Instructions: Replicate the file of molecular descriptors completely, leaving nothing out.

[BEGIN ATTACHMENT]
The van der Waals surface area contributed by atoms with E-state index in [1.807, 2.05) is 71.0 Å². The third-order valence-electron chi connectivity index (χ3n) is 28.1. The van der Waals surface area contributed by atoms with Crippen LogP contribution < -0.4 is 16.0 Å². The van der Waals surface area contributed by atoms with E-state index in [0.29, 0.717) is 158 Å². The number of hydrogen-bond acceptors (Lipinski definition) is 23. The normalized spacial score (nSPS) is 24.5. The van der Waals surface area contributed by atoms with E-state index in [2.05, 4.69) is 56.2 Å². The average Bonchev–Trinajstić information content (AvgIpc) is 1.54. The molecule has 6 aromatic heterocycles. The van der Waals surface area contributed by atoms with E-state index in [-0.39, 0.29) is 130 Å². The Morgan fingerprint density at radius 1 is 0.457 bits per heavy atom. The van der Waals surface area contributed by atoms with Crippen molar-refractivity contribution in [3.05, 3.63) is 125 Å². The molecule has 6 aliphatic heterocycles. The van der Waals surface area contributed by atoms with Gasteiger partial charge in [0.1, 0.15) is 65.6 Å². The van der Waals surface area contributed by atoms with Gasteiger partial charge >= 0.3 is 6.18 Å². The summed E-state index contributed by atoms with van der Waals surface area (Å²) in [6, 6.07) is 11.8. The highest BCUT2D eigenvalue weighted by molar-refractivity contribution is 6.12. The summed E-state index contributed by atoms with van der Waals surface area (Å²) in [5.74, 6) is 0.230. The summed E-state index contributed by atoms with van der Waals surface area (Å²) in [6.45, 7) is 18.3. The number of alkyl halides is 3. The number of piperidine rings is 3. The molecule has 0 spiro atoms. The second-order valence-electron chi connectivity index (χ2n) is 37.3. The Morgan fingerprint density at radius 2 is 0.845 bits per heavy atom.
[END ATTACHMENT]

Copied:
The van der Waals surface area contributed by atoms with E-state index in [1.807, 2.05) is 71.0 Å². The third-order valence-electron chi connectivity index (χ3n) is 28.1. The van der Waals surface area contributed by atoms with Crippen LogP contribution < -0.4 is 16.0 Å². The van der Waals surface area contributed by atoms with E-state index in [0.29, 0.717) is 158 Å². The number of hydrogen-bond acceptors (Lipinski definition) is 23. The normalized spacial score (nSPS) is 24.5. The van der Waals surface area contributed by atoms with E-state index in [2.05, 4.69) is 56.2 Å². The average Bonchev–Trinajstić information content (AvgIpc) is 1.54. The molecule has 6 aromatic heterocycles. The van der Waals surface area contributed by atoms with E-state index in [-0.39, 0.29) is 130 Å². The Morgan fingerprint density at radius 1 is 0.457 bits per heavy atom. The van der Waals surface area contributed by atoms with Crippen molar-refractivity contribution in [3.05, 3.63) is 125 Å². The molecule has 6 aliphatic heterocycles. The van der Waals surface area contributed by atoms with Gasteiger partial charge in [0.1, 0.15) is 65.6 Å². The van der Waals surface area contributed by atoms with Gasteiger partial charge >= 0.3 is 6.18 Å². The summed E-state index contributed by atoms with van der Waals surface area (Å²) in [6, 6.07) is 11.8. The highest BCUT2D eigenvalue weighted by molar-refractivity contribution is 6.12. The summed E-state index contributed by atoms with van der Waals surface area (Å²) in [5.74, 6) is 0.230. The summed E-state index contributed by atoms with van der Waals surface area (Å²) in [6.45, 7) is 18.3. The number of alkyl halides is 3. The number of piperidine rings is 3. The molecule has 0 spiro atoms. The second-order valence-electron chi connectivity index (χ2n) is 37.3. The Morgan fingerprint density at radius 2 is 0.845 bits per heavy atom.